‘Charlie Condom’ promotes condoms to 13-year-olds

A new children’s character, Charlie Condom, has been created by health chiefs in Southampton to promote condoms to 13-year-olds.

Education leaders have slammed the move and others call it “ridiculous”.

The character is promoting a scheme, designed to cut the number of teenage pregnancies, which will allow youngsters to collect the contraceptives using a condom credit-card from 18 venues in the city.


Monsignor Vincent Harvey, leader of the Roman Catholic Church in the city, cautioned: “This campaign is sending out the message to 13-year-old children that this is the norm, that it is OK to be sexually active.”

And Ron Clooney, from the teachers union NASUWT, criticised the scheme, saying: “This method, where underage impressionable teenagers can get condoms so openly, condones the idea of under-age sex.

“Having a giant condom launching this is ridiculous. This needs to be treated as a serious subject. No amount of silly characters with condoms on their heads are going to cure the issue.”


However, local health chiefs have defended the strategy.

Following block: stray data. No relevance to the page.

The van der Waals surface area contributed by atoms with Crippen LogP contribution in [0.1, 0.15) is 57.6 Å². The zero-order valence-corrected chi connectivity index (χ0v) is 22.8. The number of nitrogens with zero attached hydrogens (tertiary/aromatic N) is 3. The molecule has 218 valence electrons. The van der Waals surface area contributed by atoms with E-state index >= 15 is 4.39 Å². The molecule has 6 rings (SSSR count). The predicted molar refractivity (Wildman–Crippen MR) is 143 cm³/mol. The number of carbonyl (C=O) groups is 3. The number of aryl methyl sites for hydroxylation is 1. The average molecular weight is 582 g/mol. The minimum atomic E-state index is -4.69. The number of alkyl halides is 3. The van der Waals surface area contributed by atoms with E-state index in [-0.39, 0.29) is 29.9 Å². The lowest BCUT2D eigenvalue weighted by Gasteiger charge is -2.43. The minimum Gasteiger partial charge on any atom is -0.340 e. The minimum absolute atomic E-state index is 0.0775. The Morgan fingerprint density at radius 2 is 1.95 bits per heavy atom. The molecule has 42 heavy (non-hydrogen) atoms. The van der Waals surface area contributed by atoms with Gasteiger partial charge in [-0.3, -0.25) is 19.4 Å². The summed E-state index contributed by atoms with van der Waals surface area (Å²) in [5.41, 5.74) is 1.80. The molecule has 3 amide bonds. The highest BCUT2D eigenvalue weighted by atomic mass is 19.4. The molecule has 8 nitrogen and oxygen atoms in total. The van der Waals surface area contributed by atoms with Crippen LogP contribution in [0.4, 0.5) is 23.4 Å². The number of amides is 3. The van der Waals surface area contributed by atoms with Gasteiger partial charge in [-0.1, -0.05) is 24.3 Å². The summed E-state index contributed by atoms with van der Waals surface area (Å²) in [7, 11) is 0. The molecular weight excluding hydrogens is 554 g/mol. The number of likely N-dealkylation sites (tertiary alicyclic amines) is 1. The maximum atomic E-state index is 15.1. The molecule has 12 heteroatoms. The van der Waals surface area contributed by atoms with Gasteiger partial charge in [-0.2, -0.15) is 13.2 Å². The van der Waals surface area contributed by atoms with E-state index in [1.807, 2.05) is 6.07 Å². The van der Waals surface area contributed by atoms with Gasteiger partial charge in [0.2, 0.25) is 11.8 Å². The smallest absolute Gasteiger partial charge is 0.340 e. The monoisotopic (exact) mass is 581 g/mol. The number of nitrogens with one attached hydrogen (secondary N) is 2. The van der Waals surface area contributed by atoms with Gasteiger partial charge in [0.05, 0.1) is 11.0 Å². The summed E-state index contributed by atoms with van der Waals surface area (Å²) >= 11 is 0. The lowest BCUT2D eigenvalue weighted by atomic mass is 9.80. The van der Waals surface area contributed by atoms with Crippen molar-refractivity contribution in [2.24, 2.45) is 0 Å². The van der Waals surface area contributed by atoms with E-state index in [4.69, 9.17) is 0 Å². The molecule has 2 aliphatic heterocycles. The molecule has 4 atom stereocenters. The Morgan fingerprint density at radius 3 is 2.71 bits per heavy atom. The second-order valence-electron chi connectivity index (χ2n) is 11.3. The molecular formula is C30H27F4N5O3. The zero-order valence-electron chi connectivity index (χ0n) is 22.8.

Dr Ros Tolcher, Chief Officer for Solent Healthcare, said: “This scheme does not promote sex under the legal age of consent but helps to ensure that the small minority of young people who are sexually active protect themselves and others.”

Under the scheme plastic cards will be given to youngsters aged between 13 and 24 who attend brief safe-sex “risk assessment” sessions.


The controversial cards will allow the youngsters to collect unlimited batches of ten condoms for a period of six months.

Last month it was revealed that children as young as eight had been offered free condoms by youth workers near a park play area.

The condoms were distributed by workers from Cornerhouse, a Hull-based sexual health charity, which was largely funded by public money.


But local mum Samantha Fuller was outraged after she discovered that her 13-year-old daughter was given the condoms, and that her 8-year-old nephew was also offered them.

Earlier this year it was revealed that a £280 million Government plan to slash the number of teenage pregnancies was set to be a spectacular failure.

Although the rate had dipped, it was falling woefully short of the Government’s stated target, and critics labeled the Government’s plan a “disaster”.

In response, ministers promised to ‘refresh’ their policies, but many saw it as ploughing ahead with the same failed strategies.

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